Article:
Appliqué is technique that quilters use to apply one or more fabric shapes to another piece of fabric. Depending on the look you are going for, the fabric can be attached by machine stitching, hand stitching or with an iron-on fusible web. Applique is a versatile technique that has been used in many cultures and throughout history. By learning the uses and how-tos of appliqué, you will expand the possibilities of the types of quilting and design options you can accomplish.
The first step in learning appliqué is to select a design. Small, intricate shapes are harder to work with and will not work well for this technique when you are first learning. You should start with a simple shape for your beginning appliqué project. Choose something basic like a circle or heart for your first attempt.
Many quilters choose freezer paper to create a pattern for their appliqué design because it is stiff without being too thick. Trace your design onto the freezer paper and cut it out. This will allow you to easily trace the shape onto the fabric you have selected for your applique design.
After you have traced the shape onto the fabric, carefully cut out the appliqué design. Make sure you leave an 1/8th inch seam allowance all the way around the shape. To stabilize the appliqué, you can either glue or pin the freezer paper to the fabric design.
The most important step in applique is to learn how to finish the raw edges around your design so they will not start to fray, unravel or be unsightly. This is also the most difficult step in applique since the fabrics are being layered atop one another instead of being pieced together as with traditional quilting.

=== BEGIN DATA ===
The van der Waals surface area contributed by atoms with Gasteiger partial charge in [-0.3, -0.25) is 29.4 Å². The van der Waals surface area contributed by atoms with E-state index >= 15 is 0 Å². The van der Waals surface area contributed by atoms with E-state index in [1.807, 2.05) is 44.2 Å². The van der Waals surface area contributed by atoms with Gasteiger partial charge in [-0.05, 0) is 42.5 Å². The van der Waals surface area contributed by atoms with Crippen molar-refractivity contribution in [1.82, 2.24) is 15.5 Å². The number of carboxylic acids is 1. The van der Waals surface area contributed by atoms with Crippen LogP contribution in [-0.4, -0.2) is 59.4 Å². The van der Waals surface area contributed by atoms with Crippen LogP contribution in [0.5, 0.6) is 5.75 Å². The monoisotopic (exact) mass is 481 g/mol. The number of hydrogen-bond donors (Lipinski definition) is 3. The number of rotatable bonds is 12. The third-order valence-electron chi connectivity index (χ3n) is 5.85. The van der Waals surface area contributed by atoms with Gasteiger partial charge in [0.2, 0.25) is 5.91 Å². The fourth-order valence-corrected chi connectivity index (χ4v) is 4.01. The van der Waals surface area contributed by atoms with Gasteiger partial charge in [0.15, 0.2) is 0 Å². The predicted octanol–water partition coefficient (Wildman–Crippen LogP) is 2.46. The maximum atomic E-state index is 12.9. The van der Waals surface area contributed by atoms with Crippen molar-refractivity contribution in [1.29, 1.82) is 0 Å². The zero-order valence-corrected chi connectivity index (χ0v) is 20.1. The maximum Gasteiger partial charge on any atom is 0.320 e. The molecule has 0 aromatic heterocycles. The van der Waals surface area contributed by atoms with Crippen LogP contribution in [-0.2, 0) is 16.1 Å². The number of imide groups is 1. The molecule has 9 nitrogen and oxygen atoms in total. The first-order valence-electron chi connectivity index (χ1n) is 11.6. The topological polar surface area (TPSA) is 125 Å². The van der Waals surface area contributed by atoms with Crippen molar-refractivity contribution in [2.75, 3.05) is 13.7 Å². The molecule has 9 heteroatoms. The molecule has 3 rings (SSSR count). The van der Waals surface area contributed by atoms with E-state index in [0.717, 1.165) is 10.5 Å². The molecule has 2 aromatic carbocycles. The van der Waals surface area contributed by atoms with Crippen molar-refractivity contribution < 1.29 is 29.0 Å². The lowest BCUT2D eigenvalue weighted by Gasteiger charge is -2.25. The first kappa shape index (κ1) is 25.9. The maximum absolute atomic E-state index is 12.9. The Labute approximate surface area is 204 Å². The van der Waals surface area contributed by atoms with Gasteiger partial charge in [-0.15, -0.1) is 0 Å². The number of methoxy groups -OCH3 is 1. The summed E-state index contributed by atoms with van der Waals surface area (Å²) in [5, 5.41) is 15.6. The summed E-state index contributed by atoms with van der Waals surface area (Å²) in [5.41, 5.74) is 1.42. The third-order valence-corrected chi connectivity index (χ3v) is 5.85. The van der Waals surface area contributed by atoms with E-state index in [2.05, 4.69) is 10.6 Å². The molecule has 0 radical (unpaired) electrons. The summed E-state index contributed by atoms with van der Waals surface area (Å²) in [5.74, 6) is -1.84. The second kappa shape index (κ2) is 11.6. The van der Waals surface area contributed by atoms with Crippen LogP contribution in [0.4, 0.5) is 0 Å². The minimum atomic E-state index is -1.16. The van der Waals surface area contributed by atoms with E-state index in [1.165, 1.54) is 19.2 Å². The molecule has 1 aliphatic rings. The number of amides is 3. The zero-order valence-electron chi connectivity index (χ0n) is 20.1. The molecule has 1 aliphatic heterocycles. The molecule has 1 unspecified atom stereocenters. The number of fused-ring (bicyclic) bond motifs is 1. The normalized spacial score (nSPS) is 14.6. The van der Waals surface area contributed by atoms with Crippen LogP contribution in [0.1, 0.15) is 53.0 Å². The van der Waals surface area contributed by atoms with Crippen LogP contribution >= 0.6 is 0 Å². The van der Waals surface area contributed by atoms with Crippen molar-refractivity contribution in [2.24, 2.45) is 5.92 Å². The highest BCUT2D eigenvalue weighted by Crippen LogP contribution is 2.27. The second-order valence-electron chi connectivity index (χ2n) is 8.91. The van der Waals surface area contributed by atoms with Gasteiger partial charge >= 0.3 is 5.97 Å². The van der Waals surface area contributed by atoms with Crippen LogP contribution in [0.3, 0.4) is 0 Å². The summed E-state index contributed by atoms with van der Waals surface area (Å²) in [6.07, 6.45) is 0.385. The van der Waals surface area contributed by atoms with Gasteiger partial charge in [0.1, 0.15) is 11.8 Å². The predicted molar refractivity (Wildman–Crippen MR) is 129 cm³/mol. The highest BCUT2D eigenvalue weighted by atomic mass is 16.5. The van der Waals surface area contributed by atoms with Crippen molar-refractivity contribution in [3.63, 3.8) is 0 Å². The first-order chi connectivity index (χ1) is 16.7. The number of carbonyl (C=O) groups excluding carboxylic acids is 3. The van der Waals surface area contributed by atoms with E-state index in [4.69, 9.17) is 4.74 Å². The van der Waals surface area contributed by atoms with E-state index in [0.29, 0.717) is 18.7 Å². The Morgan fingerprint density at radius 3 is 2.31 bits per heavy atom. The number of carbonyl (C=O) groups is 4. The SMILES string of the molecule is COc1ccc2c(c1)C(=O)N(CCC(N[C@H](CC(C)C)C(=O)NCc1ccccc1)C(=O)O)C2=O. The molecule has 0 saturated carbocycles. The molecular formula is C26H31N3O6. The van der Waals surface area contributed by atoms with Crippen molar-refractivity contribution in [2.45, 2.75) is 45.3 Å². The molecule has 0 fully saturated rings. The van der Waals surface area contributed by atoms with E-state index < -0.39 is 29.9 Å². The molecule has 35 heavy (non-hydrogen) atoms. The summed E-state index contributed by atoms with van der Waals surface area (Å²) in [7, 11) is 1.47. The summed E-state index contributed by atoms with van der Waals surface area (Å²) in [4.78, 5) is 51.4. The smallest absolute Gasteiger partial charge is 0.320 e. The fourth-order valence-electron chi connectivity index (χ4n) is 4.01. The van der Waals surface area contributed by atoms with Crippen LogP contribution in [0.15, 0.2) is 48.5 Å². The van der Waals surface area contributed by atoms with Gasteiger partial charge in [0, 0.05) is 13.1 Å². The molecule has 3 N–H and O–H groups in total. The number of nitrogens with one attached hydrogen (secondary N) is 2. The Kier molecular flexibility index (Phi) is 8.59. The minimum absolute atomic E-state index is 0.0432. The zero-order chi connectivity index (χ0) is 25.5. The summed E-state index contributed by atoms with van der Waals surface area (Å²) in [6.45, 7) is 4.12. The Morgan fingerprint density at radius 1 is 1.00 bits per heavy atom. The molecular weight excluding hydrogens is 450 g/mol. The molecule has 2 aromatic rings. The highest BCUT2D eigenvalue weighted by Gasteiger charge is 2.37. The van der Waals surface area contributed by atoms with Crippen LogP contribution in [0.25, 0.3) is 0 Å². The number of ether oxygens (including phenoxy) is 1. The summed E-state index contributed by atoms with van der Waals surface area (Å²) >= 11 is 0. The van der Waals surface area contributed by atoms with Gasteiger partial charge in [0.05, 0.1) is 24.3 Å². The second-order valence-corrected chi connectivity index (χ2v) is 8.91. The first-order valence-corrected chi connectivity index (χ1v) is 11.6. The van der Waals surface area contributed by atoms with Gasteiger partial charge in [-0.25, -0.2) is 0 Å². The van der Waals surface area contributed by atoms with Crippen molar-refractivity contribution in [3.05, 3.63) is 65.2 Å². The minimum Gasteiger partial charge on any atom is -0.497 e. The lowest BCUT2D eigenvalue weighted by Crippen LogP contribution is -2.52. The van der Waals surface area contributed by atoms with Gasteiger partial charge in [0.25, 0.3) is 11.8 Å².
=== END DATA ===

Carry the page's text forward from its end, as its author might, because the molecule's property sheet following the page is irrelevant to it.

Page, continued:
The easiest way to do this is by using your scissors to carefully snip from the edge of the fabric down to the marked seam allowance all around the design. You will then want to press the seam allowance under with your iron all the way around your design. Using the tip of a Popsicle stick or a chopstick will help you to smooth the little edges of fabric down without burning your fingers with the iron.
After turning the edges under, you will need to position the appliqué design where you want it on the base fabric. There are several possibilities for stitching your appliqué. You will need to decide if you want to hide the stitches or use them as a decorative element for your appliqué. If you want to hide the stitching, using a blind stitch or hem stitch are good possibilities. You can also use an iron-on fusible web instead of any type of stitching.
For decorative touches, try buttonhole stitching or satin stitching. You can also use any embroidery stitch that strikes your fancy, but with some of the more complicated stitches it's a good idea to anchor your appliqué with a hem stitch first.
Once you have your applique sewn into place, you will want to very carefully cut a small slit in the background fabric only, behind the appliqué. Make sure you do not cut through the appliqué itself! After the slit is cut, gently reach in and remove the freezer paper from the back of the applique. Then turn your appliquéd fabric over and press it by smoothing the edges. Take care and be gentle if you've used a decorative embroidery stitch so you do not pull the thread.
You have now completed your first applique project. Although applique is not a difficult technique to learn, you will now be able to add professional looking designs to all your quilting projects.